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Setting Environmental Taxes in a Second-best World




This paper compares the optimal environmental tax with two alternative definitions of marginal environmental damages. One definition reflects the social marginal rate of substitution between income and the environment; the other reflects the sum of households' marginal willingness to pay. The analysis finds that the definition based on the social marginal rate of substitution provides a consistent benchmark for setting environmental taxes that is compatible with both the Pigouvian principle and the double dividend hypothesis. The definition based on the sum of households' marginal willingness to pay, however, is found to be incompatible with optimal taxation and an unreliable benchmark for making welfare inferences.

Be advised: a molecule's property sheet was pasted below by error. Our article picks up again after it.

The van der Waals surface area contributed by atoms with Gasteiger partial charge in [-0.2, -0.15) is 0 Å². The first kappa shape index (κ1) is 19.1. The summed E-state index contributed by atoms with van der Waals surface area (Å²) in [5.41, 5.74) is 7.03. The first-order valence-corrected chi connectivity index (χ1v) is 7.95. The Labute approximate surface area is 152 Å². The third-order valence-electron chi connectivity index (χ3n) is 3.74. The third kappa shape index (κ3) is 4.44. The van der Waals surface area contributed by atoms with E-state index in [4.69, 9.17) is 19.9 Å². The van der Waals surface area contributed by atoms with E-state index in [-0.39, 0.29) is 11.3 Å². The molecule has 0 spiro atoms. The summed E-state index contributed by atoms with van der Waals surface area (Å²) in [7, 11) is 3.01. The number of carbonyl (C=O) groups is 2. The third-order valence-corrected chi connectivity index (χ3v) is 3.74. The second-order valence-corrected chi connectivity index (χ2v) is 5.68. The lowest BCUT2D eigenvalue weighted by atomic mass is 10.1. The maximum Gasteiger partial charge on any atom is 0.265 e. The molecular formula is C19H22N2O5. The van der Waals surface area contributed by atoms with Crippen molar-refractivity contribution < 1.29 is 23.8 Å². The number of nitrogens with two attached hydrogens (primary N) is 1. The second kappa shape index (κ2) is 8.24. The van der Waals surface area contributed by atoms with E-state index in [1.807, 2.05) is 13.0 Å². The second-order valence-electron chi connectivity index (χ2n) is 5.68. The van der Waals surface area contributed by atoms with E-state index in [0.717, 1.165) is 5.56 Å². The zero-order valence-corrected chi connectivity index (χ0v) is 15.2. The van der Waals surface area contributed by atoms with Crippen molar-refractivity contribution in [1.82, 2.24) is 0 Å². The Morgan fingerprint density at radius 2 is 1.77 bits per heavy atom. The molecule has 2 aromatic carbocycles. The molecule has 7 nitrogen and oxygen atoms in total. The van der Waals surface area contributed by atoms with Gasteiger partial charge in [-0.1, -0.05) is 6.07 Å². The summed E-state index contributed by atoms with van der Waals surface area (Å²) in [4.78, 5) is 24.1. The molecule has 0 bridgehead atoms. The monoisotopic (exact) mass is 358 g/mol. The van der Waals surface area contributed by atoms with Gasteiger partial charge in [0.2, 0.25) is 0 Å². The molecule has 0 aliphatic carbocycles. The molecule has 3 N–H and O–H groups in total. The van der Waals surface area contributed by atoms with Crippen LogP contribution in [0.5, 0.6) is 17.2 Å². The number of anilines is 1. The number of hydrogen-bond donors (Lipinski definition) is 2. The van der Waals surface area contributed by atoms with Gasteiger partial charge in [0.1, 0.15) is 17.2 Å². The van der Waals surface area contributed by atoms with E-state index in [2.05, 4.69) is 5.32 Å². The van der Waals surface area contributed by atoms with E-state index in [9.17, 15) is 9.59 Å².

Suggested Citation

  • William K. Jaeger, 2001. "Setting Environmental Taxes in a Second-best World," Department of Economics Working Papers 2001-13, Department of Economics, Williams College.
  • Handle: RePEc:wil:wileco:2001-13
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    More about this item


    environmental tax; second best; double dividend; optimal taxation;

    JEL classification:

    • H2 - Public Economics - - Taxation, Subsidies, and Revenue
    • Q2 - Agricultural and Natural Resource Economics; Environmental and Ecological Economics - - Renewable Resources and Conservation


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